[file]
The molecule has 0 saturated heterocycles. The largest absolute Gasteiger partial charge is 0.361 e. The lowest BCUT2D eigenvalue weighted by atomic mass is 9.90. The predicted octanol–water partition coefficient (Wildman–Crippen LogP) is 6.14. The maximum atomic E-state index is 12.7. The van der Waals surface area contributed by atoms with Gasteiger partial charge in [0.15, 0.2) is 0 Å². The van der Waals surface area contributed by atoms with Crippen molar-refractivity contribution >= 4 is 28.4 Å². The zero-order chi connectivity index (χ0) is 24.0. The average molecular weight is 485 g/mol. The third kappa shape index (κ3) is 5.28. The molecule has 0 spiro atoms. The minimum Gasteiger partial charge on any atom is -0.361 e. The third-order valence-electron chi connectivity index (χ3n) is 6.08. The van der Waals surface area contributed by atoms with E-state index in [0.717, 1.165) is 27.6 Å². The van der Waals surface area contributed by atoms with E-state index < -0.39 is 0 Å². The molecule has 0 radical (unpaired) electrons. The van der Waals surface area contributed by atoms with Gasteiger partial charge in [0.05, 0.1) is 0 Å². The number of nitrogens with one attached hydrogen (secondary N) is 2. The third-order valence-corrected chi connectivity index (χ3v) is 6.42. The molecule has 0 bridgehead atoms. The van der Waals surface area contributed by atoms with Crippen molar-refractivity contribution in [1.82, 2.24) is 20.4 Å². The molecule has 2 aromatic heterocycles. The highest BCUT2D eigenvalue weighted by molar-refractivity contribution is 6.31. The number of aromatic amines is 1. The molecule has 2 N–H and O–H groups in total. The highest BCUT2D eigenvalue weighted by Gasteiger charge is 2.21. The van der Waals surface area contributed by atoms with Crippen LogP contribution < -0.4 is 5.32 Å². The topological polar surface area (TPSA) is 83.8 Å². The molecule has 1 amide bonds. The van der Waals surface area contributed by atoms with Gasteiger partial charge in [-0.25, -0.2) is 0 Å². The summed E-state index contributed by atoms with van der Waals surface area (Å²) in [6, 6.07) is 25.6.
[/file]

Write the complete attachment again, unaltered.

The molecule has 0 saturated heterocycles. The largest absolute Gasteiger partial charge is 0.361 e. The lowest BCUT2D eigenvalue weighted by atomic mass is 9.90. The predicted octanol–water partition coefficient (Wildman–Crippen LogP) is 6.14. The maximum atomic E-state index is 12.7. The van der Waals surface area contributed by atoms with Gasteiger partial charge in [0.15, 0.2) is 0 Å². The van der Waals surface area contributed by atoms with Crippen molar-refractivity contribution >= 4 is 28.4 Å². The zero-order chi connectivity index (χ0) is 24.0. The average molecular weight is 485 g/mol. The third kappa shape index (κ3) is 5.28. The molecule has 0 spiro atoms. The minimum Gasteiger partial charge on any atom is -0.361 e. The third-order valence-electron chi connectivity index (χ3n) is 6.08. The van der Waals surface area contributed by atoms with E-state index in [0.717, 1.165) is 27.6 Å². The van der Waals surface area contributed by atoms with E-state index < -0.39 is 0 Å². The molecule has 0 radical (unpaired) electrons. The van der Waals surface area contributed by atoms with Gasteiger partial charge in [0.05, 0.1) is 0 Å². The number of nitrogens with one attached hydrogen (secondary N) is 2. The third-order valence-corrected chi connectivity index (χ3v) is 6.42. The molecule has 0 bridgehead atoms. The van der Waals surface area contributed by atoms with Crippen molar-refractivity contribution in [1.82, 2.24) is 20.4 Å². The molecule has 2 aromatic heterocycles. The highest BCUT2D eigenvalue weighted by molar-refractivity contribution is 6.31. The number of aromatic amines is 1. The molecule has 2 N–H and O–H groups in total. The highest BCUT2D eigenvalue weighted by Gasteiger charge is 2.21. The van der Waals surface area contributed by atoms with Crippen LogP contribution < -0.4 is 5.32 Å². The topological polar surface area (TPSA) is 83.8 Å². The molecule has 1 amide bonds. The van der Waals surface area contributed by atoms with Gasteiger partial charge in [-0.25, -0.2) is 0 Å². The summed E-state index contributed by atoms with van der Waals surface area (Å²) in [6, 6.07) is 25.6.